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New "Yelp for People" app raises privacy concerns


An upcoming app allows you to assign one- to five-star reviews to people you know – and its founders insist it will be used responsibly

The internet has offered an easy way for us to review stores, restaurants and other businesses. Products such as Yelp has revolutionized the "word of mouth" model businesses has used since they began. An app called "Peeple" which will allow one to give 5 star ratings to individuals aka private citizens.

The Washington Post reports that the company’s shares were valued at US$7.6m and is ready for a November launch.

“The Peeple app allows us to better choose who we hire, do business with, date, become our neighbours, roommates, landlords/tenants, and teach our children - There are endless reasons as to why we would want this reference check for the people around us."; said a spokesman for "Peeple"

Peeple will allow one to rate co-workers, exes, friends, neighbors etc. The only problem is anyone is fair game for a review. And you cannot opt-out. To join the service you must be at least 21 and have an established Facebook account. All reviews you write appear under your real name, and are contextualized in one of three categories: personal, professional or romantic. You can improve your public “positivity rating” by writing more positive reviews than negative ones. Once someone puts your name in the Peeple system, it’s there unless you violate the site’s terms of service. And you can’t delete bad or biased reviews.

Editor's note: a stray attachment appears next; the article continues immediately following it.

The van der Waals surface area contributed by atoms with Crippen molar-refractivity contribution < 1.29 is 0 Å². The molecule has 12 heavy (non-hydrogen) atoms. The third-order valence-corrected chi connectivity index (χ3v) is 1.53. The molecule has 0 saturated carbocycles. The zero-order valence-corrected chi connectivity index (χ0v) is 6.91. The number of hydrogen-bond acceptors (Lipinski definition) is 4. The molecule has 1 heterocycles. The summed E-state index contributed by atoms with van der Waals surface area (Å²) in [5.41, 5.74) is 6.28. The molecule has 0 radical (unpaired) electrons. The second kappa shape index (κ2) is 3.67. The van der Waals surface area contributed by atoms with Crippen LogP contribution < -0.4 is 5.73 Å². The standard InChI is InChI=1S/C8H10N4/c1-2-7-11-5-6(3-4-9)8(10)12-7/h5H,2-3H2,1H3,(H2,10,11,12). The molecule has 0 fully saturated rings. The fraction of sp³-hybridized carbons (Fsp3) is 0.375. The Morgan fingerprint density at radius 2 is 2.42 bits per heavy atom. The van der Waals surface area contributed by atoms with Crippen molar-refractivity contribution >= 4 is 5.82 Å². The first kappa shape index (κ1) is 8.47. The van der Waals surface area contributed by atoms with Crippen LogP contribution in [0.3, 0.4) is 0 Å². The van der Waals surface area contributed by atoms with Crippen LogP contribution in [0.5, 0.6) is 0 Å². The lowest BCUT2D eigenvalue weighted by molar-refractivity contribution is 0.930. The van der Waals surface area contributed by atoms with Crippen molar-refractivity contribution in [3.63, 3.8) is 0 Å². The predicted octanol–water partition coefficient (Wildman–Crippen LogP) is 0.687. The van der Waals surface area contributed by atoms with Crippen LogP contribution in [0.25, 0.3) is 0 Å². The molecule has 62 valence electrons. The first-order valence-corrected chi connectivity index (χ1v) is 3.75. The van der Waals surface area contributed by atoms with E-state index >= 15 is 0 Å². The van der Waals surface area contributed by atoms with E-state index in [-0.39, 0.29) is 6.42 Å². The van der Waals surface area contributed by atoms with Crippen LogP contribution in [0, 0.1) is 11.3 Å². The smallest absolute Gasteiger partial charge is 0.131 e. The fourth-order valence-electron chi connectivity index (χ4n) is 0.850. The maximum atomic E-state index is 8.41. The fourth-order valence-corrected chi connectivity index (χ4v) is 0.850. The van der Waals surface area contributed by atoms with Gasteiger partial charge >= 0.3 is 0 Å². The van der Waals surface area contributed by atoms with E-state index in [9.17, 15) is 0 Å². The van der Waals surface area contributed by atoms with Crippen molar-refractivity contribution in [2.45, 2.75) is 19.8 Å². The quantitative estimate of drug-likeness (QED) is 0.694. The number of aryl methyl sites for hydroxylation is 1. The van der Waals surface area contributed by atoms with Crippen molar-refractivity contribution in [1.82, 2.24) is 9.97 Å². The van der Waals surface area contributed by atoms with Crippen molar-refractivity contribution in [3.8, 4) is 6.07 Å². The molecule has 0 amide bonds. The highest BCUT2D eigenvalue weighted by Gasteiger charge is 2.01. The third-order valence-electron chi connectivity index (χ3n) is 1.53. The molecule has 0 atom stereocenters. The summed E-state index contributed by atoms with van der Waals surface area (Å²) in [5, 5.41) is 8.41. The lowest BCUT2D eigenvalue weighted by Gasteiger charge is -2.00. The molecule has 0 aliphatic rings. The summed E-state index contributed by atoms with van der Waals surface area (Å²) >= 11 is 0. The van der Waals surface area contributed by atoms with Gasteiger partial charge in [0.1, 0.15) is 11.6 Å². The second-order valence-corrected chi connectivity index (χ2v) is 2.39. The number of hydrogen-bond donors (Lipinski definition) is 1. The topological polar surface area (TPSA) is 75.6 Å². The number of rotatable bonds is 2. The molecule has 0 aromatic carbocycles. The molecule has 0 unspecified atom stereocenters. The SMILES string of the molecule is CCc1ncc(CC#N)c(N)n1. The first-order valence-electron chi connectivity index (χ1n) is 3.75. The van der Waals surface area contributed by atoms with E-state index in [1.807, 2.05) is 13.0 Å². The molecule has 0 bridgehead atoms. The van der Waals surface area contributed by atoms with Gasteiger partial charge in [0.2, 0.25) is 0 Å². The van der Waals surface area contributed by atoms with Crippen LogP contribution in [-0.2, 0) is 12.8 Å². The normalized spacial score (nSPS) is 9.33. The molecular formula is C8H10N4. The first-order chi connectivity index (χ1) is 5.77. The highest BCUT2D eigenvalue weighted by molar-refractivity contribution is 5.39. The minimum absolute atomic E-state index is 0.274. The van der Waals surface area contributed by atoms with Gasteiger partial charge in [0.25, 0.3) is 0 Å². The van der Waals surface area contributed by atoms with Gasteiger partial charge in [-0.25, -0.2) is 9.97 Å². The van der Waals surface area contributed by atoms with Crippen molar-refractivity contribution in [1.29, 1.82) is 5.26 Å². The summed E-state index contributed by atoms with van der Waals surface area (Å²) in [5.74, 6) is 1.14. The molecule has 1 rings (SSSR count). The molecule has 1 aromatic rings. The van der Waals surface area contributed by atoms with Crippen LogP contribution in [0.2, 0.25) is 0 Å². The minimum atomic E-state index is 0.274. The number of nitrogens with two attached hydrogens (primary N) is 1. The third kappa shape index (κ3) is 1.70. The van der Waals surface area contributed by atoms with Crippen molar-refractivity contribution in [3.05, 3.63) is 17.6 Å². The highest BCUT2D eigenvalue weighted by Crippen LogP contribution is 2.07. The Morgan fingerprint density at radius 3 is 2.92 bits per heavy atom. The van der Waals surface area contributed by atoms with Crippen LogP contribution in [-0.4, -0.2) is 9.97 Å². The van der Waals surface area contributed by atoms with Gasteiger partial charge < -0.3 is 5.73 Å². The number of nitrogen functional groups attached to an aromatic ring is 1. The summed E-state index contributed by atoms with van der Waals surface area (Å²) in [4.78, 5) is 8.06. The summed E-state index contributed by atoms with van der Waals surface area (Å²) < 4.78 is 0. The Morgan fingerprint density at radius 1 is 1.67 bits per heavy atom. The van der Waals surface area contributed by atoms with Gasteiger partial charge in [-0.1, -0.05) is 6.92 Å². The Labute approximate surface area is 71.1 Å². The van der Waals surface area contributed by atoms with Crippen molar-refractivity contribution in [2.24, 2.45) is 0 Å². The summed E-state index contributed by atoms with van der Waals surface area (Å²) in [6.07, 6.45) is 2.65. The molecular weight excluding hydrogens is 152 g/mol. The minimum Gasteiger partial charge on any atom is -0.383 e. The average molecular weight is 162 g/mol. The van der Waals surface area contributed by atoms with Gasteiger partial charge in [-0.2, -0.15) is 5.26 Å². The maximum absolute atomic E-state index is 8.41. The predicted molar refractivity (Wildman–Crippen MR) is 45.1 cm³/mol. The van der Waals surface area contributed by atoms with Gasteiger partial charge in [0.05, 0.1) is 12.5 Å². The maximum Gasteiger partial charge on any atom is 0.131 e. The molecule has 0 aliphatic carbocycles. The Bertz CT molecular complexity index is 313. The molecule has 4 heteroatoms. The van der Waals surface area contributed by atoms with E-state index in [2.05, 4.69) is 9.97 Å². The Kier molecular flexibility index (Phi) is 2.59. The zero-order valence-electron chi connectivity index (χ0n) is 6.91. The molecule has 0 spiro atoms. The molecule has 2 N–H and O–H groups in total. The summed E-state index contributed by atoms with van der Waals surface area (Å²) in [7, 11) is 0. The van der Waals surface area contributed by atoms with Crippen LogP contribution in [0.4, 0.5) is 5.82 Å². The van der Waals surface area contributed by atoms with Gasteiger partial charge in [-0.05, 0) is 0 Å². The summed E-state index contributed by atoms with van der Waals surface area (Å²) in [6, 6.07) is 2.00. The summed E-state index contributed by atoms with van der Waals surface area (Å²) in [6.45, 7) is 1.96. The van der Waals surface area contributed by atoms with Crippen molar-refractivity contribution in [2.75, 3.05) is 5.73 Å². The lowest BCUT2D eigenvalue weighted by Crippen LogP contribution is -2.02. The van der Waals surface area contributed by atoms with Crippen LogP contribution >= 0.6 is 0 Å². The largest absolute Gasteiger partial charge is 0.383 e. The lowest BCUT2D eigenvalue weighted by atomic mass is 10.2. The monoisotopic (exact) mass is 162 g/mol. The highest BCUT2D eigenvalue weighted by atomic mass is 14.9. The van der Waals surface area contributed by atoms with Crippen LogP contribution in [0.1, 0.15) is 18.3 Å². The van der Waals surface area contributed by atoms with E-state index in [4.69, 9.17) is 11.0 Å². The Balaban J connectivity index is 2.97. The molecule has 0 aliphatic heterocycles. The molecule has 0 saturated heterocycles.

Many legal scholars are seeing many potential legal land minds with this new App. The potential for defamation law suits is very high. The courts have long established that private citizens' privacy trumps freedom of speech rights of others. In The Supreme Court case of Gertz v. Welch (1974) stated private citizen's reputation and privacy interests tend to outweigh free speech considerations and deserve greater protection from the courts.

Peeple claims to have standards that will protect people from harmful comments pursuant to their character. The company reviews all negative reviews during a 48 hour period before they are posted and if a target of the review does not have a Peeple account only positive reviews will be posted. However this does not seem to make Facebook users any more comfortable. The Facebook page for Peeple is littered with comments requesting how to preemptively opt-out from the service.

Source:

#Peeple #Technology #app #Privacy #Tech #Thelaw #TheSupremeCourt

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